Last week I went on a rant about why you need to practice a lot. This week I’ll give you some ideas on how to go about it.

When we begin our quest towards being a strongman you must have the desire and drive to be great at it. You also must be strong and constantly trying to get stronger. You need familiarity with the events and how to do them. You also need something I did not mention last week: an obnoxiously high level of conditioning.

A good friend of mine, Harvard Professor and highly ranked USAPL lifter Professor Lauren Cohen, (who has won several strongman events) said to me years ago that strongman should really be called fastman.

He meant that you needed to be strong, but you also needed to be able to move fast with heavy weights in order to beat the competition. This is in contrast to powerlifting where you only need to be the strongest; your conditioning level is not as important as your limit strength.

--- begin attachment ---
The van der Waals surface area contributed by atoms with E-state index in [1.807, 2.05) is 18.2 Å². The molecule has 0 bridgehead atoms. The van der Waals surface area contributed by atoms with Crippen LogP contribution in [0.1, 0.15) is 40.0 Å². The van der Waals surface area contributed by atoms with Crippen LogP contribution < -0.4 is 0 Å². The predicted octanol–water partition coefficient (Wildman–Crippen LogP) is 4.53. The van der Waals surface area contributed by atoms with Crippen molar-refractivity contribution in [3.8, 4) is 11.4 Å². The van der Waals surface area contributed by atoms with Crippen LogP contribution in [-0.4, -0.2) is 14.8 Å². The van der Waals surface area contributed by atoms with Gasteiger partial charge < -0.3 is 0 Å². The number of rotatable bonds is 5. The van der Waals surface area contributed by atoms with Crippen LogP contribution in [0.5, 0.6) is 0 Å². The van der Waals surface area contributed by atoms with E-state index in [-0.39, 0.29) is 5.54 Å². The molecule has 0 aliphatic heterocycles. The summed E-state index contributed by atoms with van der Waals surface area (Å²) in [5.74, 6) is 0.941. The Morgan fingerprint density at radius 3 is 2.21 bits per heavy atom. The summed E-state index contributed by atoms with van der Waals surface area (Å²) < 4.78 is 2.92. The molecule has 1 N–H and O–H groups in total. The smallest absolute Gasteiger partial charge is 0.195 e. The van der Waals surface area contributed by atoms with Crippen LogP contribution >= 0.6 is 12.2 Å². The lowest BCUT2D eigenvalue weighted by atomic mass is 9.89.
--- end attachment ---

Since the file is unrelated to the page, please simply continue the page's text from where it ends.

He was right.

You need to be able to go balls out with heavy weights for 60 to 90 seconds. This requires a high level of conditioning. With this in mind, let’s look at a sample training template for a beginner. There are a number of things you will need: basic barbell lifts, accessory work to bring up your weaknesses, practice with the events (remember the quote last week), conditioning, flexibility, mobility, and recovery work.

RECENT: What to Do As A Novice Strongman — Practice and Training Implements

That’s a tall order. Let's look at some ideas on how to build your own template.

Day 1